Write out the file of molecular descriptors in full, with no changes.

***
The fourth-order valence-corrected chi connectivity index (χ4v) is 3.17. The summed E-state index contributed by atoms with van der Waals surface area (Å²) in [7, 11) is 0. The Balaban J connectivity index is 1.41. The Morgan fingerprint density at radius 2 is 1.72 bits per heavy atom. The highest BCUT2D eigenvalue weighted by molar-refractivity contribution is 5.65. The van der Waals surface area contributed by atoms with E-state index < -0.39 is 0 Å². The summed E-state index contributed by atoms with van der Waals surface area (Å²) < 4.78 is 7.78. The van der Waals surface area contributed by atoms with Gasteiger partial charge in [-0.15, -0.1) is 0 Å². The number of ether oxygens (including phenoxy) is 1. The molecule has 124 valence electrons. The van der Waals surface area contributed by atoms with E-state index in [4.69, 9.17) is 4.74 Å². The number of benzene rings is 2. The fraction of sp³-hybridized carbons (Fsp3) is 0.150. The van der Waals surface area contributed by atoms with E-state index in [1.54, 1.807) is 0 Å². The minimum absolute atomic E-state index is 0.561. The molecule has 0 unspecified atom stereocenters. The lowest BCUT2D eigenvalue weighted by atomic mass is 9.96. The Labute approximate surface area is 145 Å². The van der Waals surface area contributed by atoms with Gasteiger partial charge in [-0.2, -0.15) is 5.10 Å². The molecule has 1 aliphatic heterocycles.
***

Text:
The fourth-order valence-corrected chi connectivity index (χ4v) is 3.17. The summed E-state index contributed by atoms with van der Waals surface area (Å²) in [7, 11) is 0. The Balaban J connectivity index is 1.41. The Morgan fingerprint density at radius 2 is 1.72 bits per heavy atom. The highest BCUT2D eigenvalue weighted by molar-refractivity contribution is 5.65. The van der Waals surface area contributed by atoms with E-state index < -0.39 is 0 Å². The summed E-state index contributed by atoms with van der Waals surface area (Å²) < 4.78 is 7.78. The van der Waals surface area contributed by atoms with Gasteiger partial charge in [-0.15, -0.1) is 0 Å². The number of ether oxygens (including phenoxy) is 1. The molecule has 124 valence electrons. The van der Waals surface area contributed by atoms with E-state index in [4.69, 9.17) is 4.74 Å². The number of benzene rings is 2. The fraction of sp³-hybridized carbons (Fsp3) is 0.150. The van der Waals surface area contributed by atoms with E-state index in [1.54, 1.807) is 0 Å². The minimum absolute atomic E-state index is 0.561. The molecule has 0 unspecified atom stereocenters. The lowest BCUT2D eigenvalue weighted by atomic mass is 9.96. The Labute approximate surface area is 145 Å². The van der Waals surface area contributed by atoms with Gasteiger partial charge in [-0.2, -0.15) is 5.10 Å². The molecule has 1 aliphatic heterocycles.